Taken separately, workers’ compensation laws, the Americans with Disabilities Act (ADA), and the Family and Medical Leave Act (FMLA) represent complicated laws that are often difficult to figure out. When workers must be absent from the workplace under two or three of these laws, the situation becomes even more complex.
More states are legalizing medical marijuana, and recreational use is legal in two others. A tangle of federal laws adds to the confusion. Being aware of the legal issues involved and the changing legal landscape is important for employers to ensure that their drug testing policies are legal and enforceable.
One of 2013’s hallmarks in the labor and employment field is the aggressive stance taken by the Equal Employment Opportunity Commission (EEOC), which enforces federal anti-discrimination laws. One of the EEOC’s areas of focus has been the use of background checks, especially criminal history.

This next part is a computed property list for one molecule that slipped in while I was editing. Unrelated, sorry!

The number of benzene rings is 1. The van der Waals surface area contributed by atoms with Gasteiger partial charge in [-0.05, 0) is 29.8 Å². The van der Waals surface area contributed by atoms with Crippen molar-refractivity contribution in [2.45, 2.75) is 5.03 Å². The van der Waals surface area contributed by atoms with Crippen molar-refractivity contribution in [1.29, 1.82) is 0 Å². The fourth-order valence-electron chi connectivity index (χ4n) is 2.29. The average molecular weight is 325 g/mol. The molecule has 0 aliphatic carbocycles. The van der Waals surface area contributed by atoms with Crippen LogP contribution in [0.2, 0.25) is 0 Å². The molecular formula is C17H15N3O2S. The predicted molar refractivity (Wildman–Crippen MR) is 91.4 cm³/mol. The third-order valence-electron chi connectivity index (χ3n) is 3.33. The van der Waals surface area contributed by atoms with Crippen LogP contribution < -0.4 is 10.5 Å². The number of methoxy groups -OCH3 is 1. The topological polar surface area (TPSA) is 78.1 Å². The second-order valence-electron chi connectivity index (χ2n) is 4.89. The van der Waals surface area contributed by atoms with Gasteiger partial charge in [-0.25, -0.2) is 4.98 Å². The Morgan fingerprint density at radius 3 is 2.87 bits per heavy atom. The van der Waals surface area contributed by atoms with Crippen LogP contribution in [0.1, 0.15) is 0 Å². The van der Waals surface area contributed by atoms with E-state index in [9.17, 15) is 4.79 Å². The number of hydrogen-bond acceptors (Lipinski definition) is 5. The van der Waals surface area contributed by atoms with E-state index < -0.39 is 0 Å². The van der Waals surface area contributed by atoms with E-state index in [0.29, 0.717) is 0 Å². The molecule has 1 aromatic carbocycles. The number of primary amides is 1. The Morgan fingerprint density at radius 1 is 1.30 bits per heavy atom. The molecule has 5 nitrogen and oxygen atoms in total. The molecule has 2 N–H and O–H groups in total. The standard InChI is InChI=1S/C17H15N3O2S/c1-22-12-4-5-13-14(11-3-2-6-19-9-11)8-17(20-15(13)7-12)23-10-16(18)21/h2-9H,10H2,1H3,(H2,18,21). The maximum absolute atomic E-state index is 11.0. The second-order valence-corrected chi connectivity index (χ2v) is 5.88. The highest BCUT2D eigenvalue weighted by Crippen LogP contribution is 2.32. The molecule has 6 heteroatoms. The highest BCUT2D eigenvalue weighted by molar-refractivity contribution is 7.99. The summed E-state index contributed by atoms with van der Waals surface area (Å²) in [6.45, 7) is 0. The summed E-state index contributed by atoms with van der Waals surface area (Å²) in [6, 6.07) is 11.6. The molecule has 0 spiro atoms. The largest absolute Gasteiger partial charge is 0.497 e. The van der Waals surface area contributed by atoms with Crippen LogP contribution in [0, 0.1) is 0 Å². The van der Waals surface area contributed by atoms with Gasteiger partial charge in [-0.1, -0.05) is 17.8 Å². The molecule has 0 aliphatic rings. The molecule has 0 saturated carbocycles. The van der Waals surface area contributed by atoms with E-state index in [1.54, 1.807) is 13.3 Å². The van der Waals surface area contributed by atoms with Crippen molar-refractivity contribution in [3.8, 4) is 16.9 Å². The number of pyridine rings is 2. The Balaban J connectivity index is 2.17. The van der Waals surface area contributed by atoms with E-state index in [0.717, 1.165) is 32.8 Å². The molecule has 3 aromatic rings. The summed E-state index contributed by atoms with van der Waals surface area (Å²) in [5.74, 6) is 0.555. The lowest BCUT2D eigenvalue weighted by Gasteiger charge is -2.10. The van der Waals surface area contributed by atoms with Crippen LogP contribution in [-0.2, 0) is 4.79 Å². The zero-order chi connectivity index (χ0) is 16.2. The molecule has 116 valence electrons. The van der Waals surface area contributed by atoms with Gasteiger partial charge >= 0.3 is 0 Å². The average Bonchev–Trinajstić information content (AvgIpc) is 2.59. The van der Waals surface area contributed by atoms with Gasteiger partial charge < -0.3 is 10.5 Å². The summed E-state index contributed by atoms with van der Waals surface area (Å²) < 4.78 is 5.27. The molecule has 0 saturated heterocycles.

As the Occupational Safety and Health Administration (OSHA) ratchets up its scrutiny on temp workers, employers must understand and comply with their duties regarding training and safety, before accidents occur.
Non-union companies usually work to keep an eye out for signs of union organization among their workforces. However, they are generally focusing on unions and union organizers, not nonprofit groups like “worker centers.” Yet some of these worker centers have begun partnering with unions.
If companies with federal contracts or subcontracts are found to be non-compliant in regard to equal employment and affirmative action, they can face mandatory changes in their employment policies as well as bad publicity.
The U.S. Equal Employment Opportunity Commission (EEOC) has taken an increasingly aggressive posture toward enforcement actions against employers. Employers should be aware of these troubling trends in EEOC behavior and be prepared to properly respond to an EEOC complaint.
Several factors that have been developing over the last several years are poised to plunge employers into a new wave of disability claims. There are a number of proactive steps that employers can take to avoid problems.
On June 24, 2013, the United States Supreme Court narrowed the definition of who qualifies as a “supervisor” for the purposes of harassment cases. This holding is a significant win for employers and affords opportunities for employers to limit their liability when harassment claims are made.